Are you considering transferring wealth, assets, or property to your heirs? You may be in for a much more difficult – and costly – procedure than you realize. While giving to those you love is wonderful, you must be aware that giving isn’t free.
If you’re in a position to help out younger family members or friends, or if you’re contemplating how to best transfer your estate to your heirs, it is crucial to understand gift tax regulations. Some gifts aren’t subject to any tax, but many are. A quick study of the numbers and rules can prevent you from taking an unnecessarily large tax hit and help you plan how to transfer your wealth. In addition to familiarizing yourself with gifting rules, contact an estate planner or attorney to make sure your heirs receive everything they’re entitled to.
What Is a Gift?
Leave it to the IRS to take a word that sounds pleasant and give it a complicated definition. Basically, any financial assistance or monetary transfer – direct or indirect – is a gift in the eyes of the IRS, so long as the person receiving the cash doesn’t reciprocate with something else of the same value.
By that definition, gifts come into play in many situations, such as overpaying a friend or family member just to help them out. If you overpay and do not receive something in exchange of equal value, such a gift could be subject to taxes. Generally, though, a friendly transaction like this one would have to be blatant and extreme for the IRS to take notice.
Gift taxes are paid by the person who gives the gift in all but the rarest of circumstances. But don’t confuse generosity with charity - you can’t deduct gifts on your tax return.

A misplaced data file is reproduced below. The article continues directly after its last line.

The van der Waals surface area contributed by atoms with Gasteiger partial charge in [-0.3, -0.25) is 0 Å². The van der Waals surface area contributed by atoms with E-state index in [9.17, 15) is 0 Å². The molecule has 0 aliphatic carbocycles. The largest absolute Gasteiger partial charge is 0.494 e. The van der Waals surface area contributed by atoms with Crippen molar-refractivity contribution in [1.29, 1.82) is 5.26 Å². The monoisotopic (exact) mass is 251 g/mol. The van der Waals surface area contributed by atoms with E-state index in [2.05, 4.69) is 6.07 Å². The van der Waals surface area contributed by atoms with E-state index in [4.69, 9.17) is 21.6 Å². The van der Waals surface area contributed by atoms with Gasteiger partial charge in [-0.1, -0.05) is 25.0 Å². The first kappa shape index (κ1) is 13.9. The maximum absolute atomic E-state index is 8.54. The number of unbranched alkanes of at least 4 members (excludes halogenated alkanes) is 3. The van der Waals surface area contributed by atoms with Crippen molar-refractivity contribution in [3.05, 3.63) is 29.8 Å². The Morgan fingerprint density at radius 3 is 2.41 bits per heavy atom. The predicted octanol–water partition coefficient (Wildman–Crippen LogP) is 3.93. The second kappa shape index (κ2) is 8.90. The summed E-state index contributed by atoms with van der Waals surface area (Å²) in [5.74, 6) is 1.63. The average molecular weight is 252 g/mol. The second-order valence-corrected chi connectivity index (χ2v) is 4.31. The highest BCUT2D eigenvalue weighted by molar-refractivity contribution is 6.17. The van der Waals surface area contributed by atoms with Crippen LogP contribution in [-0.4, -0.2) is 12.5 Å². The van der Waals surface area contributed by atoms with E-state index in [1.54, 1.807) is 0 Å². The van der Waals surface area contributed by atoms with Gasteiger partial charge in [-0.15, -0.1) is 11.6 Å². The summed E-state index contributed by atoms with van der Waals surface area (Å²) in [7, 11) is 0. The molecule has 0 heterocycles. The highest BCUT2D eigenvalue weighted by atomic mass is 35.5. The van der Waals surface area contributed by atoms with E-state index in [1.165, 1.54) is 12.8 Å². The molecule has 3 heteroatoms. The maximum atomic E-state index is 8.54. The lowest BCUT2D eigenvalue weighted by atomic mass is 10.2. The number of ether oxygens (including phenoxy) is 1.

Understanding the Gift Tax
Any individual can accept a gift up to the federal gift tax exclusion amount, which is $14,000 per year on or after January 1, 2013, without the giver incurring a tax penalty or having to report the gift. Further, gift givers can subtract amounts more than $14,000 from a lifetime exemption amount (without having to pay taxes on it) known as the unified credit. This amount stands currently at $5.25 million per person. However, givers must report these gifts to the IRS by filing a gift tax return, or Form 709.
Keep in mind, however, that tapping your unified credit reduces the amount that can be excluded from federal estate tax when you die. For example, if you use $2 million of your unified credit, your estate tax exclusion would be $3.25 million instead of $5.25 million.
As long as your individual gifts are less than the annual gift tax exclusion amount, you may give to as many individuals as you’d like; you won’t reduce your unified credit or, in turn, your estate tax exemption.
Fortunately, there are plenty of circumstances in which you can provide assistance, but needn’t declare that assistance as a gift. For example:
- Education - If you pay your niece’s college tuition, even if it costs more than $13,000 per year, it isn’t considered a gift. In fact, education expenses can be at any education level, not just college.